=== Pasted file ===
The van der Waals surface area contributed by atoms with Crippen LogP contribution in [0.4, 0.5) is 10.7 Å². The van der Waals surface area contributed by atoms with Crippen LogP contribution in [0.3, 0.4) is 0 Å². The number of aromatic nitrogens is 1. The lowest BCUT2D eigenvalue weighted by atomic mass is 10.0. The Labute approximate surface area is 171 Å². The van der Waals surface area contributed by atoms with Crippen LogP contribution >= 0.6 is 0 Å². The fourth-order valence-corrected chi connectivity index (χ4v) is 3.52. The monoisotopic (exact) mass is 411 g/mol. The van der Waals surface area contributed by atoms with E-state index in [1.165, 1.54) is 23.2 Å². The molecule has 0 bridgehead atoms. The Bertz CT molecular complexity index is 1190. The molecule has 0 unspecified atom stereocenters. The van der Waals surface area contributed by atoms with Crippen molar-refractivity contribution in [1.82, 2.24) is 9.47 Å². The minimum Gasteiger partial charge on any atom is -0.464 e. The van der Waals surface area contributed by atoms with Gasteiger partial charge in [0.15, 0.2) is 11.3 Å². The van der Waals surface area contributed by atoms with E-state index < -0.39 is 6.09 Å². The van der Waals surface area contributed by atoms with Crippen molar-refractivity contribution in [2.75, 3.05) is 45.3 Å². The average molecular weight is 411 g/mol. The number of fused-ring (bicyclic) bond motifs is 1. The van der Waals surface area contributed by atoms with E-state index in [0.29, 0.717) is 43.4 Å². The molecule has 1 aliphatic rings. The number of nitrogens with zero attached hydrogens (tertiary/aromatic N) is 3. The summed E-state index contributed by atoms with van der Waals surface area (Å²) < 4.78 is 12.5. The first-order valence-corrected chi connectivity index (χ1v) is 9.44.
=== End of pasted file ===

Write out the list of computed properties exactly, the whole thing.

The van der Waals surface area contributed by atoms with Crippen LogP contribution in [0.4, 0.5) is 10.7 Å². The van der Waals surface area contributed by atoms with Crippen LogP contribution in [0.3, 0.4) is 0 Å². The number of aromatic nitrogens is 1. The lowest BCUT2D eigenvalue weighted by atomic mass is 10.0. The Labute approximate surface area is 171 Å². The van der Waals surface area contributed by atoms with Crippen LogP contribution >= 0.6 is 0 Å². The fourth-order valence-corrected chi connectivity index (χ4v) is 3.52. The monoisotopic (exact) mass is 411 g/mol. The van der Waals surface area contributed by atoms with E-state index in [1.165, 1.54) is 23.2 Å². The molecule has 0 bridgehead atoms. The Bertz CT molecular complexity index is 1190. The molecule has 0 unspecified atom stereocenters. The van der Waals surface area contributed by atoms with Crippen molar-refractivity contribution in [1.82, 2.24) is 9.47 Å². The minimum Gasteiger partial charge on any atom is -0.464 e. The van der Waals surface area contributed by atoms with Gasteiger partial charge in [0.15, 0.2) is 11.3 Å². The van der Waals surface area contributed by atoms with E-state index < -0.39 is 6.09 Å². The van der Waals surface area contributed by atoms with Crippen molar-refractivity contribution in [2.75, 3.05) is 45.3 Å². The average molecular weight is 411 g/mol. The number of fused-ring (bicyclic) bond motifs is 1. The van der Waals surface area contributed by atoms with E-state index in [0.29, 0.717) is 43.4 Å². The molecule has 1 aliphatic rings. The number of nitrogens with zero attached hydrogens (tertiary/aromatic N) is 3. The summed E-state index contributed by atoms with van der Waals surface area (Å²) < 4.78 is 12.5. The first-order valence-corrected chi connectivity index (χ1v) is 9.44.